Originally posted in HealthSite.com on June 24, 2021. View as PDF.

Malini Saba Compulsive Buying

The addiction to shopping is real. Many might mask it under the thin veil of ‘retail therapy’ but there is more than meets the eye when dealing with this medically classified psychological issue. Also known as the Compulsive Buying Disorder or Oniomania, this pathological need to buy was first described clinically in the early 20th century. Where many experts are at conflict over whether to call it a real addiction, here are a few signs to know whether you are ‘Rebecca Bloomwood’ from ‘The Confessions of a Shopaholic’ and how you can kick the habit.

Understanding the addiction

The current widespread consumerism encourages those who find solace in buying. Shopping addiction is often a coping mechanism to help mask emotional pain and real-life distress. Quite often, it allows the shopper the moment of instant gratification which might be making this worse for him/her. Some of the negative emotions associated with incessant shopping are:

  • Low self-esteem
  • Emotional and sensory overload
  • Cognitive impairment
  • Sluggish cognitive capabilities due to stress

Determining your addiction

Shopping is, by no means, a bad thing and managing your expenditures that come along is a good habit. However, if you exceed that budget or spend most of your time shopping or thinking about shopping, then we have a problem at our hands. This is known as Shopping Preoccupation.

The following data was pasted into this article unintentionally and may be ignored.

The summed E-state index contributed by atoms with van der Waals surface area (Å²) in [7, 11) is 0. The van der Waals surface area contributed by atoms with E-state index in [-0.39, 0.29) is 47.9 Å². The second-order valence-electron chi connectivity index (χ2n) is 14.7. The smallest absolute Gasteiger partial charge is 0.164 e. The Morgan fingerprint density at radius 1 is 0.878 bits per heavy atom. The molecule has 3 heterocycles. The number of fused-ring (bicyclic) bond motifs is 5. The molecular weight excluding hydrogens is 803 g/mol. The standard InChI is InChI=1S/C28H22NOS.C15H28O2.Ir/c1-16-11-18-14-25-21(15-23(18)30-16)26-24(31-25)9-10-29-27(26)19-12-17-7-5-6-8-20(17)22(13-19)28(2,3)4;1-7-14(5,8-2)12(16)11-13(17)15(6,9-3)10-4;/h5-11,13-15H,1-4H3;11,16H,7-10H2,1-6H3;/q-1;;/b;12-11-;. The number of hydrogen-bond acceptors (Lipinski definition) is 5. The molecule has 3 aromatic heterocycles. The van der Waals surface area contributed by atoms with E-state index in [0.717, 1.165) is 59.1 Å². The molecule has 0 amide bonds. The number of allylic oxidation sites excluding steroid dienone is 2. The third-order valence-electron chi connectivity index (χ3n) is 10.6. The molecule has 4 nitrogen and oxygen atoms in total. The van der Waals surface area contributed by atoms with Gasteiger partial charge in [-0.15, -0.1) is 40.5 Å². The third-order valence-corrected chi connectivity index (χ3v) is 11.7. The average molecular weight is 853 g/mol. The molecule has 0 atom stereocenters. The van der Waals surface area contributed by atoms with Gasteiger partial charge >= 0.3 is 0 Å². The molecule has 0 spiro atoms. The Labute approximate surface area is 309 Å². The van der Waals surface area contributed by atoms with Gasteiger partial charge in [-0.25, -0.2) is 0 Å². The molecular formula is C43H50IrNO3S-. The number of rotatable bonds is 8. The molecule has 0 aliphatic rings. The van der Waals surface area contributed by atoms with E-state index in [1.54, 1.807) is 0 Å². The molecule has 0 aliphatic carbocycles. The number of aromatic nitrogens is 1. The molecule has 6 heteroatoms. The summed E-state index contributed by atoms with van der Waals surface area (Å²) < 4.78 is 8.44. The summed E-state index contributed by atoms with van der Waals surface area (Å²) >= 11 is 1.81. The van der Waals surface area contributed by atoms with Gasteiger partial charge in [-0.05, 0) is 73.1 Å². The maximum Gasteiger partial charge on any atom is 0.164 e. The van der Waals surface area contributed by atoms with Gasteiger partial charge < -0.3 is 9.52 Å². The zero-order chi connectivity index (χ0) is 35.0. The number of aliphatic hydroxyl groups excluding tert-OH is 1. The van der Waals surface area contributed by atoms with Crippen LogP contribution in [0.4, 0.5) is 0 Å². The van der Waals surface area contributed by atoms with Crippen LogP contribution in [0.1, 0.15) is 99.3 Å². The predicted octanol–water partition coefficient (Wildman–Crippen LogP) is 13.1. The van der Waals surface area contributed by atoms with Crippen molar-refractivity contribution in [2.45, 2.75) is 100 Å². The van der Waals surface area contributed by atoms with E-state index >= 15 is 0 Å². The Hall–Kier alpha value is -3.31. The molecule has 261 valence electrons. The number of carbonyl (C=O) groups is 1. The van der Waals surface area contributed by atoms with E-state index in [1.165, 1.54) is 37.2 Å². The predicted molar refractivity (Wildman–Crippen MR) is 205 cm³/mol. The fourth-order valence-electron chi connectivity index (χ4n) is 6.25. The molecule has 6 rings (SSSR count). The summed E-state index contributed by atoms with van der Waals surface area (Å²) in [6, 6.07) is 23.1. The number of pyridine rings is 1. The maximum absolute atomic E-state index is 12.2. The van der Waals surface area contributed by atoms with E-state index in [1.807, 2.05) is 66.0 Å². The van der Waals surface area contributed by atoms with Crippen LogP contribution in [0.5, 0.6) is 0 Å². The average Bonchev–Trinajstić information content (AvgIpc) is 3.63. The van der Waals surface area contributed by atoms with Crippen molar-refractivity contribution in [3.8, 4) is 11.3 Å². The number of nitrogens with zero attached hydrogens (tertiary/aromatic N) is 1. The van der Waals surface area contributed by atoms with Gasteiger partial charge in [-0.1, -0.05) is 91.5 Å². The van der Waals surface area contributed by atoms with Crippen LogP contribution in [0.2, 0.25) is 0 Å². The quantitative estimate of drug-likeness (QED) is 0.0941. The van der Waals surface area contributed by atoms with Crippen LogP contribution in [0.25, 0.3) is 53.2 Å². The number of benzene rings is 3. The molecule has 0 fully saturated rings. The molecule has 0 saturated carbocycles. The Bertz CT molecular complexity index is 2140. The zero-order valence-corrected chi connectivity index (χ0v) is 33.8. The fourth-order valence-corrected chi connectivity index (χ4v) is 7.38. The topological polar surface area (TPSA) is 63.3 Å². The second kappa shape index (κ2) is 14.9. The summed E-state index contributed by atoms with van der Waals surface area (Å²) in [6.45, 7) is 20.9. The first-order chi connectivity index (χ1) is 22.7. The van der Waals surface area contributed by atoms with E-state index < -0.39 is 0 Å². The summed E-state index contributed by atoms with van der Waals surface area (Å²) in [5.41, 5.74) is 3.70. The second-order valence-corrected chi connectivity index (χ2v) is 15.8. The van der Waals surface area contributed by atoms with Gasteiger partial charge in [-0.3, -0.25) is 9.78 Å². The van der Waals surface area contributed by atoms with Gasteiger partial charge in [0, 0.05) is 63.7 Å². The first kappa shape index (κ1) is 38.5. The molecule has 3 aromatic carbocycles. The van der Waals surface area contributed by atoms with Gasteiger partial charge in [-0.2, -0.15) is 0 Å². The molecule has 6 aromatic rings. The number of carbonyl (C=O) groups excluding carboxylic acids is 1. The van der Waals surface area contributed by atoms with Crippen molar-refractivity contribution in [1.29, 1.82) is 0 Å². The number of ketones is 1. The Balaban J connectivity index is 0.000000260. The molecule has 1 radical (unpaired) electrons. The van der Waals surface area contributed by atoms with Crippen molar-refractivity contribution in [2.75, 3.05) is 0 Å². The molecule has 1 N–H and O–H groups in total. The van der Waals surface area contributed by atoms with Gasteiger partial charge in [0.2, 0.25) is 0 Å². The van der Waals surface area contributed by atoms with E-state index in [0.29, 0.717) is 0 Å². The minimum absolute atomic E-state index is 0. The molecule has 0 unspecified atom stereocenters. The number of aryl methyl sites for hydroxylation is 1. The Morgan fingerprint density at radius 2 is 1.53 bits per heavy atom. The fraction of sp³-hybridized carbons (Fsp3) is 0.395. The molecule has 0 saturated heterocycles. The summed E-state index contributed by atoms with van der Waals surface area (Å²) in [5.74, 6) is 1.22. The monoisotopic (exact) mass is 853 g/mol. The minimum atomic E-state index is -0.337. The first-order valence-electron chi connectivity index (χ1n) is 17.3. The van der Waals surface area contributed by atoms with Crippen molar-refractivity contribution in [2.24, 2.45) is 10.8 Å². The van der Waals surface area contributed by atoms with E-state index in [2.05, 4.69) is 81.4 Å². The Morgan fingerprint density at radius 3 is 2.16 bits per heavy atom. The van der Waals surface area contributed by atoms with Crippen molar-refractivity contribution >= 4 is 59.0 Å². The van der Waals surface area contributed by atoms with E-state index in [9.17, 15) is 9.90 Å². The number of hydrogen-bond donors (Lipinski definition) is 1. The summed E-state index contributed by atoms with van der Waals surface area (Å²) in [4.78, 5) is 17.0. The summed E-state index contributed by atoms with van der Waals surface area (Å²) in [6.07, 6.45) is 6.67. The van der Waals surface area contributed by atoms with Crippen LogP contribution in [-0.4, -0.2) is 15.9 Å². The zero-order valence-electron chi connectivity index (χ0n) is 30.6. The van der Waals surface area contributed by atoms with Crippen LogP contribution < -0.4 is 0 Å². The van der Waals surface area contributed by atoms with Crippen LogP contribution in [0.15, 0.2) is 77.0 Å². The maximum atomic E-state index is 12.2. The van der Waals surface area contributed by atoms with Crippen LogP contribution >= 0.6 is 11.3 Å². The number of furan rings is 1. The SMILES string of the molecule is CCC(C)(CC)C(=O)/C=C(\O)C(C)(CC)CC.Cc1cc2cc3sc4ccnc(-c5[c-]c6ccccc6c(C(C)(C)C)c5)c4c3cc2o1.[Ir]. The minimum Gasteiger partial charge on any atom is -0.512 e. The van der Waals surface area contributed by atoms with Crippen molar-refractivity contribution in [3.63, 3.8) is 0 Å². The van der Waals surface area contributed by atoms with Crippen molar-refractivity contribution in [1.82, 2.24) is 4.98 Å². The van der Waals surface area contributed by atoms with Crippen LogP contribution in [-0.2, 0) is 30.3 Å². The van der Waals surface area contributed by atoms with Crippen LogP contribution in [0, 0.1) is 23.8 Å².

This what shopping preoccupation looks like:

  • Digressing from your essential tasks and diverting that time to shopping or thinking about shopping.
  • Devoting a significant part of your day to shopping or planning your shopping.
  • Integrating shopping in almost every conversation or making it a social activity when you can catch a movie or go to a picnic.

When shopping takes precedence

One of the biggest tell-tale signs of shopping addiction is indulging in it at the risk of one’s well-being, both mental and financial. Such addictions often end in shoppers regretting their decisions. Some of the examples of such situations are:

  • Shopping instead of paying bills
  • Mounting debts as a result of shopping
  • Spending more than you can afford
  • Compromising on values

The instant gratification

People want to feel happy and, for shopping aficionados, retail purchase is their outlet. Those addicted to shopping try to dissipate every negative emotion via instant gratification provided by shopping and get caught in the vicious loop that can only end with intervention.

Recovering from shopping addiction

While this is a serious issue, there are measures one can take to recover from shopping addiction.

  • Say no to credit cards and destroy your existing cards (post clearing the debt, of course). Go for debit cards and cash for all your payments.
  • Create a budget and stick to it.
  • Ditch the ‘Add to cart’ syndrome. Limit your shopping list to what you need and buy it immediately, instead of piling up your cart and amount.
  • When you feel the urge to shop, distract your mind. Engage in an exercise, a hobby or talk to your loved one, preferably who is aware of your problem to steer you away from the problem.
  • Seek treatment. Shopping addiction is a complex psychological problem that needs intervention and support. It is important to consult a qualified psychologist to help you break the cycle and make a lasting change. Support groups also go a long way in providing the right encouragement and reinforcement that makes this journey easier for the addicts.

Final Takeaway

The journey from shopping addiction to freedom starts with acknowledging the problem. The person in focus needs to understand that they have a problem. This acknowledgment will smoothen the transition and the journey, less arduous.

(This article is authored by Dr Malini Saba, founder & Chairman, Saba Group & Anannke Foundation)